An art magazine is a publication whose main topic is art. They can be in print form, online, or both and may be aimed at different audiences, including galleries, buyers, amateur or professional artists and the general public. Art magazines can be either trade or consumer magazines or both.
The earliest example of magazines was Erbauliche Monaths Unterredungen, a literary and philosophy magazine, which was launched in 1663 in Germany. The Gentleman’s Magazine, first published in 1731, in London was the first general-interest magazine. Edward Cave, who edited The Gentleman’s Magazine under the pen name “Sylvanus Urban”, was the first to use the term “magazine,” on the analogy of a military storehouse. Founded by Herbert Ingram in 1842, The Illustrated London News was the first illustrated magazine.
The oldest consumer magazine still in print is The Scots Magazine, which was first published in 1739, though multiple changes in ownership and gaps in publication totalling over 90 years weaken that claim. Lloyd’s List was founded in Edward Lloyd’s England coffee shop in 1734; it is still published as a daily business newspaper. Despite being among the first mass media outlets to venture from the bible, periodicals still remained rooted in the naturalized class and gender system held by European and American society.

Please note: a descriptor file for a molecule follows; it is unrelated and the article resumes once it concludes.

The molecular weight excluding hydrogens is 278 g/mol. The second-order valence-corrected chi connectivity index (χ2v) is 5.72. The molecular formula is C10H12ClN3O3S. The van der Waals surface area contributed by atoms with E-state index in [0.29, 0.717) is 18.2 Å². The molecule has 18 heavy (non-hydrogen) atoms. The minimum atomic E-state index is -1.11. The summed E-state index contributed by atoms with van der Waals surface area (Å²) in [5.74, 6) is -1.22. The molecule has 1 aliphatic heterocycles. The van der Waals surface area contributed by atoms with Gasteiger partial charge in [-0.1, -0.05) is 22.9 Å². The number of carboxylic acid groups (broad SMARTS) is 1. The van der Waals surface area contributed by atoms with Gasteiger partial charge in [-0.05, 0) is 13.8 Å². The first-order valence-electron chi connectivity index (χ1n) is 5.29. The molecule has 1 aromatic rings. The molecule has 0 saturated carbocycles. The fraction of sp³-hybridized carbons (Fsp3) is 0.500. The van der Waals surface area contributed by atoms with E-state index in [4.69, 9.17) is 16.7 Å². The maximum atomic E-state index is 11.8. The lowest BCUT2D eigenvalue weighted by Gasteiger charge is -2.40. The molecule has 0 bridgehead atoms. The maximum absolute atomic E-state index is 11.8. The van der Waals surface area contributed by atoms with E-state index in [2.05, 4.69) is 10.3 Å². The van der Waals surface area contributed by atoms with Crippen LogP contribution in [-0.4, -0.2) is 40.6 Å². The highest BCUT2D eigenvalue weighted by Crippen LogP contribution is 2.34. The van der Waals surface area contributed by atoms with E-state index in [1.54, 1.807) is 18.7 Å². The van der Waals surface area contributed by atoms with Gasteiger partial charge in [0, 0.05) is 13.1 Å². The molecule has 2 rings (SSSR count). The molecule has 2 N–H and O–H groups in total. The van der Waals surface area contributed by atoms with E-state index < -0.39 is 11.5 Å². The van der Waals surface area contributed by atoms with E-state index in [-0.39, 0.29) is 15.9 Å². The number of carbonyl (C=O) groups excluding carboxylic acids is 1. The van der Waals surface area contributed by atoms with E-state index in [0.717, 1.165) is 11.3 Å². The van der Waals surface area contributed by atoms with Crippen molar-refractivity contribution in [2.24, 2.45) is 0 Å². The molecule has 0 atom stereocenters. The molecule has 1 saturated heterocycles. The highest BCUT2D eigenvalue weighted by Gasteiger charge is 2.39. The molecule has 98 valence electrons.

Manufacturing of the early magazines were done via an archaic form of the printing press, using large hand-engraved wood blocks for printing. When production of magazines increased, entire production lines were created to manufacture these wooden blocks.
Under the ancien regime, the most prominent magazines were Mercure de France, Journal des sçavans, founded in 1665 for scientists, and Gazette de France, founded in 1631. Jean Loret was one of France’s first journalists. He disseminated the weekly news of music, dance and Parisian society from 1650 until 1665 in verse, in what he called a gazette burlesque, assembled in three volumes of La Muse historique (1650, 1660, 1665). The French press lagged a generation behind the British, for they catered to the needs the aristocracy, while the newer British counterparts were oriented toward the middle and working classes.